Debut books in the crime and mystery genre scooped all six awards in Sisters in Crime’s 22nd Davitt Awards on 27 August – Charlotte McConaghy’s Once there Were Wolves; Leanne Hall’s The Gaps; Nicki Greenberg’s The Detective’s Guide to Ocean Travel; Jacqueline Bublitz’s Before You Knew My Name (two awards); and Kate Holden’s, The Winter Road.
Jacqueline Bublitz won an amazing two Sisters in Crime’s Davitt Awards on 27 August for Before You Knew My Name – Best Debut Book and the Readers’ Choice award. All 169 books in contention competed for this award as decided by the 500+ members of Sisters in Crime. Before You Knew My Name has the unusual distinction of being narrated by a dead woman. She spoke to Karina Kilmore, debut crime writer, journalist, and interviewer for Sisters in Crime Australia, about her novel approach and how she crafted her book.
What happens when evidence points to you having committed murder, made someone disappear, committed some sort of crime, or been the victim of one – but you have no memory of it? Authors Megan Goldin, Tania Chandler, and Nell Pierce explore these tricky issues – and much more – with award-winning short story writer, Ruth Wykes.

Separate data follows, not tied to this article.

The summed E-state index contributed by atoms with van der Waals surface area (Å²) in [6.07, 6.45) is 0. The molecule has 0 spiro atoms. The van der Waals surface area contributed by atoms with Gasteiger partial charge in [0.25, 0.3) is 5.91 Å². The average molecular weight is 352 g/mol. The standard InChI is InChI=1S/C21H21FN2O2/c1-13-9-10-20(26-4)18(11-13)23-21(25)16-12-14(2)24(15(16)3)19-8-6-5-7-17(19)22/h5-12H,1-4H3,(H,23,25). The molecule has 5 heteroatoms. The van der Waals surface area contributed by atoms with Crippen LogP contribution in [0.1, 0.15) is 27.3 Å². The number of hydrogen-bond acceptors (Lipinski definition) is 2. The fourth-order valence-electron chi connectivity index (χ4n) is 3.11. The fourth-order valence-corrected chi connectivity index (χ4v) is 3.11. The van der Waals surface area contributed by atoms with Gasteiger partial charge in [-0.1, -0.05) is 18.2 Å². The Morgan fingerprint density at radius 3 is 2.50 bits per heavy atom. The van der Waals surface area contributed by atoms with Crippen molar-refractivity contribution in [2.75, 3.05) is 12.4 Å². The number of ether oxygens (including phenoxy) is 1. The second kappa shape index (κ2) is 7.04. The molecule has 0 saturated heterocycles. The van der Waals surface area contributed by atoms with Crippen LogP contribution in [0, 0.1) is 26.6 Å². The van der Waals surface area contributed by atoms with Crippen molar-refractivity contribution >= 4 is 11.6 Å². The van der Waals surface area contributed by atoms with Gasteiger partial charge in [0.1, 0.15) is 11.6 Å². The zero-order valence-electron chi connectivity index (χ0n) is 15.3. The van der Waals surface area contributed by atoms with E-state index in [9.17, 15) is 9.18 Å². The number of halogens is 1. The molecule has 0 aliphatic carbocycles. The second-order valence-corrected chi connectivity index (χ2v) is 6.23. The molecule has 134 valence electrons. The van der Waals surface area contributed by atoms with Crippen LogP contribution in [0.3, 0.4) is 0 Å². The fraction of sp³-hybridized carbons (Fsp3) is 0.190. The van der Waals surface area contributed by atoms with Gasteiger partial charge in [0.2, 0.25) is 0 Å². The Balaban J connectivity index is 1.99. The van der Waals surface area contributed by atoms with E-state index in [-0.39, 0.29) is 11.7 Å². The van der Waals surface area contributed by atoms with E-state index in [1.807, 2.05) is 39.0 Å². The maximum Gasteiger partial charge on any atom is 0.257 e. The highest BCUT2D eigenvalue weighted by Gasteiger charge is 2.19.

Before You Knew My Name by Jacqueline Bublitz is narrated by a young dead woman in New York. The book has won an amazing two Davitt Awards – for Best Debut and Readers’ Choice, as judged by the 500+ members of Sisters in Crime. Jacqueline splits her time between Melbourne and New Zealand and, luckily for us, crossed the ditch to accept the awards.
Seven of Australia’s most popular female crime writers converged on the South Coast in August for a Sisters in Crime two-day writers festival on August 27 and 28. Candice Fox, Vikki Petraitis, Sulari Gentill, Fleur Ferris, Ilsa Evans, Professor Caroline de Costa, and Dorothy Johnston debated all matters crime before 100 people packed into the Cobargo Hall and a live-streamed global audience.
At the age of 17, Lily Arthur was forcibly taken away from the man she loved and planned to marry – for the ‘crime’ of being pregnant. She was incarcerated by the state to work indefinitely in a notorious Magdalene laundry in Brisbane, and her child was given away to strangers. She spent decades seeking justice for the 150,000+ women who had their children taken away. She recounts her struggles in Dirty Laundry.
Parminder Nagra (Bend it like Beckham) plays DI Rachita Ray with restraint. She is a detective promoted to Homicide as a token dark person. She has been brought in against the wishes of her bosses. They do not support her. She sucks it up. In her private life, she is equally restrained. I don’t love DI Ray but I want a second series. I want to see her succeed … I want those in charge to be made accountable. Is this misdirected fury at Morrison?